Jack Requa, interim general manager and CEO of WMATA, left, gives his opening remarks as Dennis Anosike, CFO of WMATA, right, looks on prior to testifying before a House subcommittee on transportation regarding the Metro the Rayburn House Office Building on Tuesday. (Ricky Carioti/The Washington Post)

Top Metro officials faced aggressive questioning Tuesday as members of two House subcommittees chastised the beleaguered transit authority for its numerous operational, infrastructure and financial management problems.

The agency has been under intense scrutiny since the Jan. 12 smoke incident in a subway tunnel, which killed one Yellow Line passenger and sickened scores of others.

“We are facing a perfect storm of problems,” Rep. Gerald E. Connolly (D-Va.) said, referring to the “aging Metro system, a panoply of maintenance issues that impact rider safety and confidence, weak financial management over internal controls and lack of a dedicated source of funding.”

The two subcommittees — one on transportation and public assets, the other on government operations — heard from Jack Requa, the interim general manager, who said the transit agency’s protracted search for a permanent chief executive has finally begun to accelerate.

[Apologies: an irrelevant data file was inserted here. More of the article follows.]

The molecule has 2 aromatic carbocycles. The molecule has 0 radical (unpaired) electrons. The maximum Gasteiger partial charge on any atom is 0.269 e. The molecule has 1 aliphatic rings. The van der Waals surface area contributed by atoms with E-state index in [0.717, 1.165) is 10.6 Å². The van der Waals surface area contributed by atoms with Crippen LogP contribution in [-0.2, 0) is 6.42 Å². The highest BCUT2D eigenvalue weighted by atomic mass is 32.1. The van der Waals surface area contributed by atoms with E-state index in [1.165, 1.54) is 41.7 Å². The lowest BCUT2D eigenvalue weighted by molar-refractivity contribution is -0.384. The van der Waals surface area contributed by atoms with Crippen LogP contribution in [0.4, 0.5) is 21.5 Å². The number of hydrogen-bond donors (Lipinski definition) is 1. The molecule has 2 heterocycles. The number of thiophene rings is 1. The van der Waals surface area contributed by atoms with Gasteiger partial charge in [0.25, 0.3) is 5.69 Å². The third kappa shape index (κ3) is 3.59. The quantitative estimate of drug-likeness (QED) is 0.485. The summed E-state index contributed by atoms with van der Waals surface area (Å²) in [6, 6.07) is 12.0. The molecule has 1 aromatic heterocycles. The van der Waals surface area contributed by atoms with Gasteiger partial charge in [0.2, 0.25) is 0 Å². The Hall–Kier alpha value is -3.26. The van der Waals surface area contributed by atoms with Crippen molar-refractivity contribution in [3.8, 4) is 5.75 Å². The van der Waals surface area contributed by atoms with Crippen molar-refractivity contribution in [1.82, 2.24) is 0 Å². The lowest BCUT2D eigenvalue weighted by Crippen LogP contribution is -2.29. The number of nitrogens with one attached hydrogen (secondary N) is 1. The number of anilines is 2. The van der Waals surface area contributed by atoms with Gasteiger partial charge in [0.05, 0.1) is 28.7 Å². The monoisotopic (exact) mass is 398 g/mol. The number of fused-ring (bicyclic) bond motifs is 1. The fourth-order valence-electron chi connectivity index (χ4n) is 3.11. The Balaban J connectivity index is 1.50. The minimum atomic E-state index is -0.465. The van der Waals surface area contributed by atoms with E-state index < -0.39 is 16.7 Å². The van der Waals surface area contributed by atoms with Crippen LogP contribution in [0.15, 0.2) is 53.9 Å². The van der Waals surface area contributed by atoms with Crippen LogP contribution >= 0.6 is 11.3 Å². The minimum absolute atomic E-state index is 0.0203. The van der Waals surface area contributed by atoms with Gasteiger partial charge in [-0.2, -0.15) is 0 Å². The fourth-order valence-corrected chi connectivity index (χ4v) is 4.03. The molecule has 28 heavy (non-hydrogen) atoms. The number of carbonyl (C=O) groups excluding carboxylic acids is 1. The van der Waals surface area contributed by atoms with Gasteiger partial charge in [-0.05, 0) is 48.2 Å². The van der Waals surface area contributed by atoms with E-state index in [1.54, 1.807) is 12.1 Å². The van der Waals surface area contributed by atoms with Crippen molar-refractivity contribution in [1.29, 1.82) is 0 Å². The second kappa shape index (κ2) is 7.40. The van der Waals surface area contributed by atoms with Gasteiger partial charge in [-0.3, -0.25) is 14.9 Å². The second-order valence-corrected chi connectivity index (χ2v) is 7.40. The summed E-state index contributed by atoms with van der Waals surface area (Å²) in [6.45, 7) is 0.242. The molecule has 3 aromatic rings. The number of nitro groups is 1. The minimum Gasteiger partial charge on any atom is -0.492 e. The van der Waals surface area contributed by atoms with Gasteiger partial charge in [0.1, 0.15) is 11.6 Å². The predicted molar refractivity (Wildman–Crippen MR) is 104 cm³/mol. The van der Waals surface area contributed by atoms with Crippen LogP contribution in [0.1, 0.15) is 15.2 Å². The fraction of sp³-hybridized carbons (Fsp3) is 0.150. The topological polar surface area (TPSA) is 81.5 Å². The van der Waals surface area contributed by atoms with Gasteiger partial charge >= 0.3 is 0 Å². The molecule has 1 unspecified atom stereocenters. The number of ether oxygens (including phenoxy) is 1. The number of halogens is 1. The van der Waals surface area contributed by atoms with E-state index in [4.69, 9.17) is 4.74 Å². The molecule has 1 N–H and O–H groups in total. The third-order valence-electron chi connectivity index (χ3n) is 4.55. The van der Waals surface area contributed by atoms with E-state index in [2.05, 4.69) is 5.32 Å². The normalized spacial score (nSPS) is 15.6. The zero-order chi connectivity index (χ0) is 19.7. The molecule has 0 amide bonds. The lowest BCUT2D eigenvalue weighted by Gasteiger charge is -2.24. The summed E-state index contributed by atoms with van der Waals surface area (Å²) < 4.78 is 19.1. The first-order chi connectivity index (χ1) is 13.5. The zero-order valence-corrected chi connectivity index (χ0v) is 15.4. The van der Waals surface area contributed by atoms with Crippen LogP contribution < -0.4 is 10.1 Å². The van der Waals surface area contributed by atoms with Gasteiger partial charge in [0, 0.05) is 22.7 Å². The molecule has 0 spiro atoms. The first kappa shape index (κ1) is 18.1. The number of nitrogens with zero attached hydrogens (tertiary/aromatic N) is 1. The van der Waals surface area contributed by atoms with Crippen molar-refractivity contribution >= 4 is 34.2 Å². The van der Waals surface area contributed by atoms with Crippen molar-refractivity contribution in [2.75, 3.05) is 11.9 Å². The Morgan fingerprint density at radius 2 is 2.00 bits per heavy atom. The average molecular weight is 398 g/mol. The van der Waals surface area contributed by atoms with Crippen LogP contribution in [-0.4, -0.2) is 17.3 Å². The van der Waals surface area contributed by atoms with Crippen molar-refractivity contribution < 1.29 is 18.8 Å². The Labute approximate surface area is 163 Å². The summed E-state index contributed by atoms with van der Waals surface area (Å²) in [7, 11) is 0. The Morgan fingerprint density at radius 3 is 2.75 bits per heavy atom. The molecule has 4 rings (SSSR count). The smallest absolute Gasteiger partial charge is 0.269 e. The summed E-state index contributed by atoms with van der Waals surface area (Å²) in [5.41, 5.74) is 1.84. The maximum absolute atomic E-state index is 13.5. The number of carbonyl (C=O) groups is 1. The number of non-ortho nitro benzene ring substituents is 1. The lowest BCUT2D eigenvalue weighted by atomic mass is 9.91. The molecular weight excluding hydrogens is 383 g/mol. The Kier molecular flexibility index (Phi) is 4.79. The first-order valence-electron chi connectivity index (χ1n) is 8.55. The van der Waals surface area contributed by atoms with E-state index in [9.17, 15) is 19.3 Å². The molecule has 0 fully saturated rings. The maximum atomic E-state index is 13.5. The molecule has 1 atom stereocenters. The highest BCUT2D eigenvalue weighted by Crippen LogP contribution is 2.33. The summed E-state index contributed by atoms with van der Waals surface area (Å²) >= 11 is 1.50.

Richard Sarles, the former general manager, announced his retirement in September and left Metro in January. Disagreements among members of the Washington Metropolitan Area Transit Authority’s board of directors have slowed the search for a replacement.

WMATA surveillance video inside the L’Enfant Plaza Metro station on Jan. 12, 2015, shows people on the platform evacuating, as smoke can be seen coming from the southbound tunnel for the Green and Yellow Lines. (NTSB)

Some members have want a traditional, nuts-and-bolts transit executive who is grounded in engineering; others have said that WMATA, saddled with money woes, needs a financial-turnaround specialist at the helm.

“The scope of the search will include candidates with extensive financial management experience and will not require that the candidates have government or transit industry experience,” Requa told the House panels’ members in written testimony. “The process is expected to be completed with a final selection this fall.”

An incredulous Connolly asked Requa whether his answer meant the dispute has been settled — that the board prefers a financial specialist over a conventional transit executive. Requa said that was a question for the board, not him.

Given Metro’s many infrastructure and service problems, Connolly said, “the idea that we wouldn’t put operations as central to the general manager boggles the mind.”